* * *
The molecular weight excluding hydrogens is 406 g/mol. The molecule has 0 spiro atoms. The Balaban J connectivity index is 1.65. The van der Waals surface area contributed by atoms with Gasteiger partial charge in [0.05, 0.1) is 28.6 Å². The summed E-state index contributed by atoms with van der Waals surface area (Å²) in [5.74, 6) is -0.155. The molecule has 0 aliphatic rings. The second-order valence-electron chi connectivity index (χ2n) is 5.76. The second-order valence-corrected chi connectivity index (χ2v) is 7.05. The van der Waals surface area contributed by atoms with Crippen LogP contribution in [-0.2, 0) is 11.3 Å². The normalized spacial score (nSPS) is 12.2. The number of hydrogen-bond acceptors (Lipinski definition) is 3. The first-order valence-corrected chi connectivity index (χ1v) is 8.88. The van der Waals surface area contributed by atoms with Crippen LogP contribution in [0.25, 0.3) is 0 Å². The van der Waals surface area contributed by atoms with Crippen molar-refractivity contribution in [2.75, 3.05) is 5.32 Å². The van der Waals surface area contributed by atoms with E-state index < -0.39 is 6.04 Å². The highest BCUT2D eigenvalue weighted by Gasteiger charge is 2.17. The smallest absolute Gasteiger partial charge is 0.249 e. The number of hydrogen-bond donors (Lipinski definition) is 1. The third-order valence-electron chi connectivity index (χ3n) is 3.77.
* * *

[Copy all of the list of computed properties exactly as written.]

The molecular weight excluding hydrogens is 406 g/mol. The molecule has 0 spiro atoms. The Balaban J connectivity index is 1.65. The van der Waals surface area contributed by atoms with Gasteiger partial charge in [0.05, 0.1) is 28.6 Å². The summed E-state index contributed by atoms with van der Waals surface area (Å²) in [5.74, 6) is -0.155. The molecule has 0 aliphatic rings. The second-order valence-electron chi connectivity index (χ2n) is 5.76. The second-order valence-corrected chi connectivity index (χ2v) is 7.05. The van der Waals surface area contributed by atoms with Crippen LogP contribution in [-0.2, 0) is 11.3 Å². The normalized spacial score (nSPS) is 12.2. The number of hydrogen-bond acceptors (Lipinski definition) is 3. The first-order valence-corrected chi connectivity index (χ1v) is 8.88. The van der Waals surface area contributed by atoms with Crippen LogP contribution in [0.25, 0.3) is 0 Å². The van der Waals surface area contributed by atoms with Crippen molar-refractivity contribution in [2.75, 3.05) is 5.32 Å². The van der Waals surface area contributed by atoms with E-state index < -0.39 is 6.04 Å². The highest BCUT2D eigenvalue weighted by Gasteiger charge is 2.17. The smallest absolute Gasteiger partial charge is 0.249 e. The number of hydrogen-bond donors (Lipinski definition) is 1. The third-order valence-electron chi connectivity index (χ3n) is 3.77.